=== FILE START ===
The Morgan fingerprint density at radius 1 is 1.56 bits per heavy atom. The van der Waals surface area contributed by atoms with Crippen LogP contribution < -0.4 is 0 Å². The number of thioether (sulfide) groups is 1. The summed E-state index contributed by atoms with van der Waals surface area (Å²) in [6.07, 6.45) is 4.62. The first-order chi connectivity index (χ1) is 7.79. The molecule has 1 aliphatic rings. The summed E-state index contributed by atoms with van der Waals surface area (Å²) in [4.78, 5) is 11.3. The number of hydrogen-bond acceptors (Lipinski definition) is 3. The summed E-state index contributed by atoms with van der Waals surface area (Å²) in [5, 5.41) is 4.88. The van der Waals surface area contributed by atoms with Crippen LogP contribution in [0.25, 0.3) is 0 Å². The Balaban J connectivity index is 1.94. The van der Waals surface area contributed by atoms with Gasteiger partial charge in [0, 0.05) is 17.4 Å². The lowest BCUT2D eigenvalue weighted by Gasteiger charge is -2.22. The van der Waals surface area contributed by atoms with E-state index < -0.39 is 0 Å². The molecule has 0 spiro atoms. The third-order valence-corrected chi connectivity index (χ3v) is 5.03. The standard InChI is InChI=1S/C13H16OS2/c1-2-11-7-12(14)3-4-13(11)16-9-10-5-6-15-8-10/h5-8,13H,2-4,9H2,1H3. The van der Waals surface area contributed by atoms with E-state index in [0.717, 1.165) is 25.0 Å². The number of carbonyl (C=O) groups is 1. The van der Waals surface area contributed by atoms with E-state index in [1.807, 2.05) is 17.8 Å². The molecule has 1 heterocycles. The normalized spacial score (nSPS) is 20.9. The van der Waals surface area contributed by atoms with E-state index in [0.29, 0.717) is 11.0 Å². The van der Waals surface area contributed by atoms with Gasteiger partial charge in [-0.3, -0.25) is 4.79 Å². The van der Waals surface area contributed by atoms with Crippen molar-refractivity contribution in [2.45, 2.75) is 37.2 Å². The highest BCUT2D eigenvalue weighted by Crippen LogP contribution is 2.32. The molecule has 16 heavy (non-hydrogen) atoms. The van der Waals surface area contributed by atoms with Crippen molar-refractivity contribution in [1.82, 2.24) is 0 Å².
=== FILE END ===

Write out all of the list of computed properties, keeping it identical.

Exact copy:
The Morgan fingerprint density at radius 1 is 1.56 bits per heavy atom. The van der Waals surface area contributed by atoms with Crippen LogP contribution < -0.4 is 0 Å². The number of thioether (sulfide) groups is 1. The summed E-state index contributed by atoms with van der Waals surface area (Å²) in [6.07, 6.45) is 4.62. The first-order chi connectivity index (χ1) is 7.79. The molecule has 1 aliphatic rings. The summed E-state index contributed by atoms with van der Waals surface area (Å²) in [4.78, 5) is 11.3. The number of hydrogen-bond acceptors (Lipinski definition) is 3. The summed E-state index contributed by atoms with van der Waals surface area (Å²) in [5, 5.41) is 4.88. The van der Waals surface area contributed by atoms with Crippen LogP contribution in [0.25, 0.3) is 0 Å². The Balaban J connectivity index is 1.94. The van der Waals surface area contributed by atoms with Gasteiger partial charge in [0, 0.05) is 17.4 Å². The lowest BCUT2D eigenvalue weighted by Gasteiger charge is -2.22. The van der Waals surface area contributed by atoms with E-state index < -0.39 is 0 Å². The molecule has 0 spiro atoms. The third-order valence-corrected chi connectivity index (χ3v) is 5.03. The standard InChI is InChI=1S/C13H16OS2/c1-2-11-7-12(14)3-4-13(11)16-9-10-5-6-15-8-10/h5-8,13H,2-4,9H2,1H3. The van der Waals surface area contributed by atoms with E-state index in [0.717, 1.165) is 25.0 Å². The number of carbonyl (C=O) groups is 1. The van der Waals surface area contributed by atoms with E-state index in [1.807, 2.05) is 17.8 Å². The molecule has 1 heterocycles. The normalized spacial score (nSPS) is 20.9. The van der Waals surface area contributed by atoms with E-state index in [0.29, 0.717) is 11.0 Å². The van der Waals surface area contributed by atoms with Gasteiger partial charge in [-0.3, -0.25) is 4.79 Å². The van der Waals surface area contributed by atoms with Crippen molar-refractivity contribution in [2.45, 2.75) is 37.2 Å². The highest BCUT2D eigenvalue weighted by Crippen LogP contribution is 2.32. The molecule has 16 heavy (non-hydrogen) atoms. The van der Waals surface area contributed by atoms with Crippen molar-refractivity contribution in [1.82, 2.24) is 0 Å².